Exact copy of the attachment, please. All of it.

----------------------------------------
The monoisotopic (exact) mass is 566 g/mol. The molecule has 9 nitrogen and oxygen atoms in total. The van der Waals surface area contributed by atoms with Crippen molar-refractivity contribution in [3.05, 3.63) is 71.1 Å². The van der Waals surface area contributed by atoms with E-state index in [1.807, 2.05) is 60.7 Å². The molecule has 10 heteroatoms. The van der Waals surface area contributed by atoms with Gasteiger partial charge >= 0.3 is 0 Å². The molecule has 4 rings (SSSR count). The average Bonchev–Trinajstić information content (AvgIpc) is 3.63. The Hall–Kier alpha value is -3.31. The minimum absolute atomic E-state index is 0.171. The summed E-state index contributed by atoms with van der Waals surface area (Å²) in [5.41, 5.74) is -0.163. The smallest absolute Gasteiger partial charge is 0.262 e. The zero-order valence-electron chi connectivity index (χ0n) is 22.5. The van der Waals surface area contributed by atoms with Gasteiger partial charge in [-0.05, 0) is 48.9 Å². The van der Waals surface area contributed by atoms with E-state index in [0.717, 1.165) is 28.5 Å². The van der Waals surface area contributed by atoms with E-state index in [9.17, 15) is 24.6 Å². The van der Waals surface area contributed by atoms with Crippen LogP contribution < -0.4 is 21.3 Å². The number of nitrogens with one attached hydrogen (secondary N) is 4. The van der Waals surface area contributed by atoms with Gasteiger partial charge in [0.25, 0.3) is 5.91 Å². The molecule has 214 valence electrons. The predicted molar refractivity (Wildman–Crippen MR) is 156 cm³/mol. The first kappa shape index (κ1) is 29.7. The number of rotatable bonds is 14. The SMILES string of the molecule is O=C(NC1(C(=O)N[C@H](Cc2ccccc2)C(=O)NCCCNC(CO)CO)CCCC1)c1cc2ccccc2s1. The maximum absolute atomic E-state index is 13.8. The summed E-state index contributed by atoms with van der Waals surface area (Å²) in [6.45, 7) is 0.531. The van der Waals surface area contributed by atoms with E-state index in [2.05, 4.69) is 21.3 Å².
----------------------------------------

The monoisotopic (exact) mass is 566 g/mol. The molecule has 9 nitrogen and oxygen atoms in total. The van der Waals surface area contributed by atoms with Crippen molar-refractivity contribution in [3.05, 3.63) is 71.1 Å². The van der Waals surface area contributed by atoms with E-state index in [1.807, 2.05) is 60.7 Å². The molecule has 10 heteroatoms. The van der Waals surface area contributed by atoms with Gasteiger partial charge >= 0.3 is 0 Å². The molecule has 4 rings (SSSR count). The average Bonchev–Trinajstić information content (AvgIpc) is 3.63. The Hall–Kier alpha value is -3.31. The minimum absolute atomic E-state index is 0.171. The summed E-state index contributed by atoms with van der Waals surface area (Å²) in [5.41, 5.74) is -0.163. The smallest absolute Gasteiger partial charge is 0.262 e. The zero-order valence-electron chi connectivity index (χ0n) is 22.5. The van der Waals surface area contributed by atoms with Gasteiger partial charge in [-0.05, 0) is 48.9 Å². The van der Waals surface area contributed by atoms with E-state index in [0.717, 1.165) is 28.5 Å². The van der Waals surface area contributed by atoms with E-state index in [9.17, 15) is 24.6 Å². The van der Waals surface area contributed by atoms with Crippen LogP contribution < -0.4 is 21.3 Å². The number of nitrogens with one attached hydrogen (secondary N) is 4. The van der Waals surface area contributed by atoms with Gasteiger partial charge in [0.25, 0.3) is 5.91 Å². The molecule has 214 valence electrons. The predicted molar refractivity (Wildman–Crippen MR) is 156 cm³/mol. The first kappa shape index (κ1) is 29.7. The number of rotatable bonds is 14. The SMILES string of the molecule is O=C(NC1(C(=O)N[C@H](Cc2ccccc2)C(=O)NCCCNC(CO)CO)CCCC1)c1cc2ccccc2s1. The maximum absolute atomic E-state index is 13.8. The summed E-state index contributed by atoms with van der Waals surface area (Å²) in [6.45, 7) is 0.531. The van der Waals surface area contributed by atoms with E-state index in [2.05, 4.69) is 21.3 Å².